For that reason, University of Chicago geophysicist Ray Pierrehumbert argues that anti-fracking activists should focus their energy on climate policies — he suggests taxing natural gas and using the revenues to support renewables. What he doesn’t want to see is a ban on fracking, which, he says, “would just mean more coal.”

This story was produced as part of the Climate Desk collaboration.

Filed under: Climate & Energy
Categories: Environment

Save the climate, pay a farmer

Grist.org - Thu, 10/16/2014 - 16:25

If you just pay attention to the headlines — politicians squabble as we speed toward stupidly expensive and painful climate change; pestilence and war spreads! — it’s easy to start feeling depressed. If you want to find stories to lift the apocalyptic mood, you have to be willing to read past those headlines, past the epic battles, until you get to the regular people making one reasonable change at a time.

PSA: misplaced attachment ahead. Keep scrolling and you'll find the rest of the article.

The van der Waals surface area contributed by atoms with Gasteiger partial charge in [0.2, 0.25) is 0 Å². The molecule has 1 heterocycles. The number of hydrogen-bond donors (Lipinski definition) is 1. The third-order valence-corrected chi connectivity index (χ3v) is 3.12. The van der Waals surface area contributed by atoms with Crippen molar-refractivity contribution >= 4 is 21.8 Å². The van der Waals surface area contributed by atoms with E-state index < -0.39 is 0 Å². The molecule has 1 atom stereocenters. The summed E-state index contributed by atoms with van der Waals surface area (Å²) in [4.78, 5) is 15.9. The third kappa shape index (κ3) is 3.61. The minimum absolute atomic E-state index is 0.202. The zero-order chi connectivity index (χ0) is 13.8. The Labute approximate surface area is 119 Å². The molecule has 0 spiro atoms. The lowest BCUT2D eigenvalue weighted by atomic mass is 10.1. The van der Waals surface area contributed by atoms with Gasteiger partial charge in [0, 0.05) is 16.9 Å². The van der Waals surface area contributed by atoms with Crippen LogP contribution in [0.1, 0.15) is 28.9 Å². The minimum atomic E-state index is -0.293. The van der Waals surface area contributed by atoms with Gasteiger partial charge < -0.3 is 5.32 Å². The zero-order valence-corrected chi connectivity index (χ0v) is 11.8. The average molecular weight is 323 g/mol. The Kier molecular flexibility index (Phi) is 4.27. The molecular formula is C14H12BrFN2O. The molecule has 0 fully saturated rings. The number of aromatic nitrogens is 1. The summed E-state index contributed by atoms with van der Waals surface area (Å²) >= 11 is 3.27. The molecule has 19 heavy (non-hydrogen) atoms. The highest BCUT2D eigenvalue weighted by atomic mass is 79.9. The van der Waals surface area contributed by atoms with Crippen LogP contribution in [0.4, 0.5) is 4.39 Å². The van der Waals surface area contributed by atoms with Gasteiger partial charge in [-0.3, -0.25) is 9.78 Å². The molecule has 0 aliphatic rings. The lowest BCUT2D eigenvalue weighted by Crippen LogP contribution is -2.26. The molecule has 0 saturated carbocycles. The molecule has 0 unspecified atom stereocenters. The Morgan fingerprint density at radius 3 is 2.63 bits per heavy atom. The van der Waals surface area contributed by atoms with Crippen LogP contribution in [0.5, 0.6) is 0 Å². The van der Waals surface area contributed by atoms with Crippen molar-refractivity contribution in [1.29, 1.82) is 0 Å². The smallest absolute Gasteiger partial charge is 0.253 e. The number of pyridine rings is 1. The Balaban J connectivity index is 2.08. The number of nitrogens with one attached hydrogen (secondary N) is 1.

I hear about people making big changes in farming at least once a week. Agriculture is an enormous emitter of greenhouse gases. If farmers have the right incentives, however, they can cut those emissions radically, and even take in more than they produce.

Here’s an example: This December, the California Air Resources Board will vote on whether rice farmers can receive credits for practices that cut the methane released by flooded fields. If all goes well, it will be the first cropping practice to enter into California’s official carbon market. There are already protocols for livestock on the carbon markets — like methane digesters for poop gas — but now we are moving into the realm of horticulture, which leads us to that vast carbon sink, the soil. Horticulture is key, because it’s plants that mediate the interaction between earth and sky.